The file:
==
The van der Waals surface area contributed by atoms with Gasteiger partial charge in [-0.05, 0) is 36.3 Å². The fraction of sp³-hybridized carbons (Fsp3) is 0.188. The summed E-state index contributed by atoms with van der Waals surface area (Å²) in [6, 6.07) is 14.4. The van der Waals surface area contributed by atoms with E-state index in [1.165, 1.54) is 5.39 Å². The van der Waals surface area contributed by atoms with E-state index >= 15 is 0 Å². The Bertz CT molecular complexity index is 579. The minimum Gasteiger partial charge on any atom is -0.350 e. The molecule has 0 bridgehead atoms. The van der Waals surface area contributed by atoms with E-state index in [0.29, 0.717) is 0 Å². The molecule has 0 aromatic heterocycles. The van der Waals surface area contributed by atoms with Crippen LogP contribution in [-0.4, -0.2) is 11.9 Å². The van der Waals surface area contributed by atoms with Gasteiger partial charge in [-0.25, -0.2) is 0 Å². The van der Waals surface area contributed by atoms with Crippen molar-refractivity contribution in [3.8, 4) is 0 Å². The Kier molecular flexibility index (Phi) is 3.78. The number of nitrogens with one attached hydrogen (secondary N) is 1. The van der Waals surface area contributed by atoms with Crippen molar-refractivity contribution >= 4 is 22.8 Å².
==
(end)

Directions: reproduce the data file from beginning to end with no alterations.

The van der Waals surface area contributed by atoms with Gasteiger partial charge in [-0.05, 0) is 36.3 Å². The fraction of sp³-hybridized carbons (Fsp3) is 0.188. The summed E-state index contributed by atoms with van der Waals surface area (Å²) in [6, 6.07) is 14.4. The van der Waals surface area contributed by atoms with E-state index in [1.165, 1.54) is 5.39 Å². The van der Waals surface area contributed by atoms with E-state index >= 15 is 0 Å². The Bertz CT molecular complexity index is 579. The minimum Gasteiger partial charge on any atom is -0.350 e. The molecule has 0 bridgehead atoms. The van der Waals surface area contributed by atoms with E-state index in [0.29, 0.717) is 0 Å². The molecule has 0 aromatic heterocycles. The van der Waals surface area contributed by atoms with Crippen LogP contribution in [-0.4, -0.2) is 11.9 Å². The van der Waals surface area contributed by atoms with Gasteiger partial charge in [-0.25, -0.2) is 0 Å². The van der Waals surface area contributed by atoms with Crippen molar-refractivity contribution in [3.8, 4) is 0 Å². The Kier molecular flexibility index (Phi) is 3.78. The number of nitrogens with one attached hydrogen (secondary N) is 1. The van der Waals surface area contributed by atoms with Crippen molar-refractivity contribution >= 4 is 22.8 Å².